There are upwards of 80 well established ski resorts in France and we sell hotel and chalet based ski holidays to over 50 of these. When it comes to booking their ski holidays more than one in three British skiers chooses to ski in the French Alps - more than in any other country.
View details on all our ski resorts in France
It's not hard to understand why France attracts so many British skiers and snowboarders. The French ski resorts are large (often offering interlinked ski areas with neighbouring ski stations), high altitude (making them snow sure) and offer a wealth of different accommodation options which are often priced very competitively. The lift infrastructure in the main French resorts is generally very modern with a huge up-lift capacity making for largely speaking, queue free skiing.
Let's undo a couple of myths and untruths about ski resorts in France
Ski resorts in France are all ugly: OK, so it's true that a few purpose built ski resorts in France are hideous eye-sores but it is very unfair to brand all French resorts in this way. On the one hand there are plenty of purpose built resorts that are actually attractive (Avoriaz, Tignes Le Lac and Arc 1950 each have their architectural merits) and on the other there are plenty of traditional and pretty village resorts full of alpine charm.
French ski resorts have no après ski scene: Since the end of the ‘noughties’ the main French resorts have done much to catch up with their Austrian competitors. Resorts like Val d'Isere, Meribel, Val Thorens, Alpe d'Huez and Les Deux Alpes have ski in ski out open-air terrace bars thrashing out ski boot stomping tracks and serving champagne and beer by the truck load. Move over Mooserwirt and Krazy Kanguruh!
It's impossible to eat a decent on-mountain lunch in France: The French latched on early to the idea of creating efficiencies in their ski resorts. Accommodation was built on the slopes, fast lifts got lots of people up the mountain and large cafeteria style restaurants were created to efficiently feed the skiing masses. However, there are lots of fantastic on-mountain dining experiences to be had from 2 star Michelin gastronomic delights to small, intimate and hard to find gems that are somewhat tucked away (and are all the better for it).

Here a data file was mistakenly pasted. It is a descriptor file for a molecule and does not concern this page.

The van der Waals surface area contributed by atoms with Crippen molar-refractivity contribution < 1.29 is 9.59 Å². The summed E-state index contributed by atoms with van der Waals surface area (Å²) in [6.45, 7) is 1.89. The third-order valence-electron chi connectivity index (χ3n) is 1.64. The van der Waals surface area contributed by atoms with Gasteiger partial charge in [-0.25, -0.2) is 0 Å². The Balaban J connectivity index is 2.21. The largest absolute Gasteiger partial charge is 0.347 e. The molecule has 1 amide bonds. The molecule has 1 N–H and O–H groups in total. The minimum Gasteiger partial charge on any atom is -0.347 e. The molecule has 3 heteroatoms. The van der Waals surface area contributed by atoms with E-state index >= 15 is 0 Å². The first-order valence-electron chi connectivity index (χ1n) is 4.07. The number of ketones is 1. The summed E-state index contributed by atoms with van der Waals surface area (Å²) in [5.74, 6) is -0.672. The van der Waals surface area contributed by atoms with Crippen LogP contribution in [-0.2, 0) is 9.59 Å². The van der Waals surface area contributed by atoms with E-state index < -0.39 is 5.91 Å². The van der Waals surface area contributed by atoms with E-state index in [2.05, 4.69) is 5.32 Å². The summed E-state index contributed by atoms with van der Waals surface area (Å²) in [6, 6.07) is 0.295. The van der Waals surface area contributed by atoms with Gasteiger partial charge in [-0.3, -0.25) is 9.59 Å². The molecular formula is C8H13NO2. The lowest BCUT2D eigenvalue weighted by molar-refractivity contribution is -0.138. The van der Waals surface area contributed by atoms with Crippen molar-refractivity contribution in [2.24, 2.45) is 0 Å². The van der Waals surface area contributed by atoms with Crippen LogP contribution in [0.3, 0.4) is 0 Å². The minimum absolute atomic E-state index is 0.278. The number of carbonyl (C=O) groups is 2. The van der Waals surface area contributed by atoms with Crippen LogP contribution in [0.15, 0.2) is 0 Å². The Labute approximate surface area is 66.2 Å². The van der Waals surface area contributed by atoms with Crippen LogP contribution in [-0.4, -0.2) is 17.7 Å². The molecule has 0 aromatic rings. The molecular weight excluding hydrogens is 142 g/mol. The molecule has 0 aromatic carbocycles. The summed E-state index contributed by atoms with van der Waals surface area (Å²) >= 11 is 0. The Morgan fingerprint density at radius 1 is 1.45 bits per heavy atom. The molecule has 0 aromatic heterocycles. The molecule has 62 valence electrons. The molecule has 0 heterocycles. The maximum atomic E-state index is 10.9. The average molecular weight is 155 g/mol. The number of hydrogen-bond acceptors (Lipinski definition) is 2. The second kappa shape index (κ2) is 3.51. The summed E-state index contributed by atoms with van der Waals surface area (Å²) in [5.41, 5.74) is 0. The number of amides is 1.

The most popular ski regions in the French Alps
The Three Valleys
region is quite possibly the most famous ski area in the world. It covers 14 separate resorts and over 600km of pisted skiing - it's an intermediate skiers' paradise but in truth offers huge amounts of ski terrain for all standards. As the name suggests the area spans 3 separate valleys - Courchevel to the east, Meribel in the middle and the Val Thorens valley to the west. Courchevel 1850 has the largest concentration of luxury hotels and fancy restaurants in the world; Meribel is a pretty chalet style resort which is hugely popular with the British market and Val Thorens offers a strange mix of cheap catered chalets and luxury hotels.
The tourist office in Val d'Isere sent out a message recently saying that the long standing moniker, Espace Killy
, should no longer be used in marketing material to describe the combined ski area including Tignes. The trouble is that we have grown so used to calling the ski area after Jean-Claude Killy, the local ski race hero of the 1960's, that it will take a generation to undo the habit. Val d'Isere has a reputation for only being suitable for expert skiers (because of the off-piste terrain) but the pisted runs are actually best for intermediate and beginner skiers. There is a great selection of hotels and catered chalets in Val d'Isere and the resort offers outstanding après ski and nightlife options. It is truly a ski resort that is excellent for all. Tignes offers better value accommodation options and access to the same amazing ski area. In fact many would argue that Tignes half of the Espace Killy region is the better half.